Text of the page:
Enlarge /. YOKOHAMA, JAPAN – FEBRUARY 19, 2020: A bus carrying passengers boarding the flight chartered by the Government of the Hong Kong Special Administrative Region of the People's Republic of China drives past the quarantined cruise ship Diamond Princess, which is docked at Daikoku Pier.
The first 14-day quarantine on board a coronavirus-infested cruise ship docked in Yokohama, Japan, officially ended on Wednesday. However, the exhausting saga does not seem to be over for the 3,711 passengers and the crew of the ship.
When the quarantine period expired, Japanese officials still reported dozens of new cases of COVID-19 on board. As of Wednesday, the number of coronavirus infections associated with the ship was 621 – by far the largest group of COVID-19 infections outside of China. The next largest cluster outside of China is Singapore, where 84 cases have been confirmed.
Japanese health officials are criticized internationally for their handling of the ship's quarantine, the Diamond Princess. Quarantine was designed to curb disease spread by keeping people on board isolated from one another and from the public on land. As the cases increased over the two weeks, it became clear that the control efforts only allowed the new coronavirus to spread. In fact, among the 621 cases, there were at least three Japanese health officials who were there to support the quarantine efforts but who infected themselves.
"The quarantine process failed," said Dr. Anthony Fauci, director of the National Institute of Allergy and Infectious Diseases at the National Institutes of Health, on Monday. "I would like to gloss it over and try to be diplomatic, but it failed. People got infected on this ship. Something went wrong during quarantine on this ship. I don't know what it was. But a lot of people did got infected on this ship. "
Floating petri dish
Arnold Hopland, a family doctor from Tennessee, gave some clues as to what went wrong. In an interview with the Wall Street Journal, Dr. Hopland passengers drying their laundry on cabin balconies and leaning forward to chat with neighbors without wearing face masks.
Although passengers were largely confined to their cabins during the 14-day quarantine, they were allowed to walk on the decks. They were instructed to wear face masks and keep their distance from other passengers during the walks, but health professionals are skeptical that everyone was compliant.
In addition, Dr. Hopland contacts crew members up to ten times a day when they go door-to-door and hand-deliver food and supplies to guests.
As the Associated Press emphasized, crew members were not isolated. They continued to share rooms, ate together in a mess, served guests and entered guest cabins for cleaning.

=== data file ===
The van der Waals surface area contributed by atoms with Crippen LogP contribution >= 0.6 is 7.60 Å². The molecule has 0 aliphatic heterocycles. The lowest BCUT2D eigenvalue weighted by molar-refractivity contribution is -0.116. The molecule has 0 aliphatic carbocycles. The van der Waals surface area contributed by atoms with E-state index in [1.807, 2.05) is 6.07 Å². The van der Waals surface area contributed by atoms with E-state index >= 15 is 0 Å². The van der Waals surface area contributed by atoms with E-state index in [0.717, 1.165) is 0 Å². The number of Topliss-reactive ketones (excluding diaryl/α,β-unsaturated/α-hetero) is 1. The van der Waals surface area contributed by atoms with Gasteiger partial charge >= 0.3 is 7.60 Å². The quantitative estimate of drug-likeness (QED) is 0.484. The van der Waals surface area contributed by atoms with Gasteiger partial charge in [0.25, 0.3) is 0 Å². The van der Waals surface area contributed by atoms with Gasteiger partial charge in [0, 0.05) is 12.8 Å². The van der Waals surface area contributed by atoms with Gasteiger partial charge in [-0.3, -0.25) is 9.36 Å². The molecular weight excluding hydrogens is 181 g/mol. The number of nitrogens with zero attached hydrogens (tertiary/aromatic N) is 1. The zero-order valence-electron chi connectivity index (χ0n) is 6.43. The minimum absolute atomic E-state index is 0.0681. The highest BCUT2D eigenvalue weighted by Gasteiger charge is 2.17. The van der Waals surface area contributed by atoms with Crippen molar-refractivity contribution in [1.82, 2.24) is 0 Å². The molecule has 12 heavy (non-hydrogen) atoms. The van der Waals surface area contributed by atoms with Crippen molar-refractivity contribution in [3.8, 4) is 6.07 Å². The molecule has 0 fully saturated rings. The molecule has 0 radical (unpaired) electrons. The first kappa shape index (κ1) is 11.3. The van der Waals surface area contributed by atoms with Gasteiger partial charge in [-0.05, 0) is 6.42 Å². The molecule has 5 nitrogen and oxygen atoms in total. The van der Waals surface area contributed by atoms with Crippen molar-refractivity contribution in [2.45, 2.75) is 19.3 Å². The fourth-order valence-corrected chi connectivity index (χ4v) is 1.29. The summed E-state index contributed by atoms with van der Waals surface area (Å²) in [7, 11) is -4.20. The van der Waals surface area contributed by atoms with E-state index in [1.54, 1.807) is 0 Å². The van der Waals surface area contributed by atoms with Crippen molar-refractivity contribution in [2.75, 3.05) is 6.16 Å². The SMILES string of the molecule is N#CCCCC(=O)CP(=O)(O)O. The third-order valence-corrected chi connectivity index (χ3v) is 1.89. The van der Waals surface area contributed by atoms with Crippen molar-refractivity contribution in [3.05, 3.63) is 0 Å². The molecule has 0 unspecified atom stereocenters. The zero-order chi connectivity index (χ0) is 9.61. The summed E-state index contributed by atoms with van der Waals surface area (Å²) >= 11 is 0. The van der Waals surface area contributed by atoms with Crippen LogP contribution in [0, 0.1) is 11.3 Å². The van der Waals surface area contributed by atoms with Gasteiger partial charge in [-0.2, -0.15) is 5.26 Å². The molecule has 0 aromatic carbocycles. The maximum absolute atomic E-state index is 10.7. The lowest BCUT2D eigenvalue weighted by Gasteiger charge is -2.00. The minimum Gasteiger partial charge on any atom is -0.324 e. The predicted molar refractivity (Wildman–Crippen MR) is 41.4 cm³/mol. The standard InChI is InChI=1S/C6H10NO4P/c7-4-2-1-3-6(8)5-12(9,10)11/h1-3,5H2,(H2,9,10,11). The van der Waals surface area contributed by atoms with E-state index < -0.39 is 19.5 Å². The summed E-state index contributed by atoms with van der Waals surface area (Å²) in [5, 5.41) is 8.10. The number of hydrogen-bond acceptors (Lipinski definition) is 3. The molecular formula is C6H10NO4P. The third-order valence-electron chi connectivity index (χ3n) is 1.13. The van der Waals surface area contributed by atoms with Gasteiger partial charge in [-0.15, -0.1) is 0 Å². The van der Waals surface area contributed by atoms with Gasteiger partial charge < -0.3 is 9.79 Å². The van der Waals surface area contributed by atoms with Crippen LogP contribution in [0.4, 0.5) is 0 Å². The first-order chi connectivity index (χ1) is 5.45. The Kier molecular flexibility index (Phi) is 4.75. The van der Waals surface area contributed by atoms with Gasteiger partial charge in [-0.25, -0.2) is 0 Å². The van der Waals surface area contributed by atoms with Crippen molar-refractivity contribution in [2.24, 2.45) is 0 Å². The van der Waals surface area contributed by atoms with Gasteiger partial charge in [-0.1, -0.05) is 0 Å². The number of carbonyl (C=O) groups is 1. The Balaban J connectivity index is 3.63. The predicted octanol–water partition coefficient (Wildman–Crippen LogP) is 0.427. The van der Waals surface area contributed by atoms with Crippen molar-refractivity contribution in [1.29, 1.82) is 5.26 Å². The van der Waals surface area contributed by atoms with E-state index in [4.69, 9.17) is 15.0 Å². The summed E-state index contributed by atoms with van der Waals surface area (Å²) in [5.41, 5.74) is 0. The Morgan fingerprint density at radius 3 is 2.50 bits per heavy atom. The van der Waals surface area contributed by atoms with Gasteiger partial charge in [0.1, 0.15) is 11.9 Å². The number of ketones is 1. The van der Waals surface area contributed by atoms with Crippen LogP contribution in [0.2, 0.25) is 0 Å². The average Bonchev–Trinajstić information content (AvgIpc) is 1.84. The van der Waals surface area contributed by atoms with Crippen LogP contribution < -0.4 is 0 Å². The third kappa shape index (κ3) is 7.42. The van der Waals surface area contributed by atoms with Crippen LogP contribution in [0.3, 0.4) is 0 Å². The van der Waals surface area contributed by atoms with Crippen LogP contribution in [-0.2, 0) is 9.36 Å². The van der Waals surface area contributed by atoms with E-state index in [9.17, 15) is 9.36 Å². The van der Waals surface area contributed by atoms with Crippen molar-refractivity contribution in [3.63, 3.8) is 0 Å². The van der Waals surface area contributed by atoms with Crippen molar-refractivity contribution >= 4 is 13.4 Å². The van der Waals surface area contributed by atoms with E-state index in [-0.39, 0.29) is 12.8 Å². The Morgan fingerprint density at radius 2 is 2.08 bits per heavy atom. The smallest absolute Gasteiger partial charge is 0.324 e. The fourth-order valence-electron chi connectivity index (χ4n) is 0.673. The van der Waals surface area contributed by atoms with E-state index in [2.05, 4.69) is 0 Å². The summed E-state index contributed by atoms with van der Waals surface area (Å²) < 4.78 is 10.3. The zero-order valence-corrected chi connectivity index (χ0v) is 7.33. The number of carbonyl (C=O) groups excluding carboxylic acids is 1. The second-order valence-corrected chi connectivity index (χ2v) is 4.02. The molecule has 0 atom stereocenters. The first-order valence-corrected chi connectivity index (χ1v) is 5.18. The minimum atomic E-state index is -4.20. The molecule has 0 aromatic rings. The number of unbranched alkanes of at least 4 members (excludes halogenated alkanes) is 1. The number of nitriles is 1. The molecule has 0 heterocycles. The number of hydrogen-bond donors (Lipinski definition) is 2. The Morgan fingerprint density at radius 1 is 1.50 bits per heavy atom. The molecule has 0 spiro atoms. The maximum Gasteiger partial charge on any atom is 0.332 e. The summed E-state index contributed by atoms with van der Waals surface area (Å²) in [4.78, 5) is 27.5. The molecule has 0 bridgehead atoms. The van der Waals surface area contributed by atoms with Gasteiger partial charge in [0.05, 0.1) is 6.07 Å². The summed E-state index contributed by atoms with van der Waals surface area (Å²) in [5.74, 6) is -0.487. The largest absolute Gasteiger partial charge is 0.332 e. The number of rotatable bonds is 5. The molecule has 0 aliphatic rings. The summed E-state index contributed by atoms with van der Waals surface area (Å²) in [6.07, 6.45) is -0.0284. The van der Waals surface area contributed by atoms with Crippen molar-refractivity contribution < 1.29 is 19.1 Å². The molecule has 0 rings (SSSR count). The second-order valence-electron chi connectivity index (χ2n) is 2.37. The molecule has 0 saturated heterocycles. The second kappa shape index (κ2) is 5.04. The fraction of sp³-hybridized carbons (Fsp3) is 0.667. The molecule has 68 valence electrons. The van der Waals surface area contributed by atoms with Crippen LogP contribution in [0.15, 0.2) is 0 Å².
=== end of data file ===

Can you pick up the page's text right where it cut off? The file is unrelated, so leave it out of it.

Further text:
Just before Dr. Hopland and his wife attempting to board an evacuation plane chartered by the US State Department on Sunday returned test results that indicated that his wife had been infected with the virus. She was taken to a local hospital and Dr. Hopland remains on the ship in an expanded quarantine.
The charter flights now repatriated over 300 other American cruise ship passengers, 14 of which tested positive for the virus on their way to the USA.
"I was surprised to be negative because I knew that the virus had swept through this boat like wildfire," said Dr. Hopland the journal. "My analogy is that they put us in a petri dish to infect us."
The case underscores the complexity of the outbreak control and the continuing uncertainty that people on board the cruise ship are now facing.
An article published late Tuesday in the New England Journal of Medicine described the troubling case of two travelers who had passed symptom-based tests for the virus before being confirmed by a subsequent laboratory test. The two people belonged to a group of 126 mostly German citizens who were evacuated to Frankfurt from the Hubei province – the epicenter of the outbreak.
"We found that a potentially infectious virus can be excreted in people who have no fever and no signs or slight signs of infection," the authors concluded.
Almost at the same time that the newspaper was published, U.S. disease control and prevention centers announced on Tuesday that all passengers and crew members of the Diamond Princess – including the more than 100 American citizens still on board – were for At least 14 years are excluded from entry days after you have left the ship.
"While the quarantine may have significant public health benefits in slowing transmission, the CDC believes that preventing transmission between people on the ship may not be sufficient," the agency said in one Explanation. "CDC believes that the rate of new infections on board, especially those with no symptoms, is an ongoing risk."
Cruise ship passengers who have already returned to the U.S. are subject to a 14-day quarantine order and are held in one of two military bases.
By Wednesday, the COVID-19 outbreak had reached over 75,000 cases with 2,009 deaths worldwide.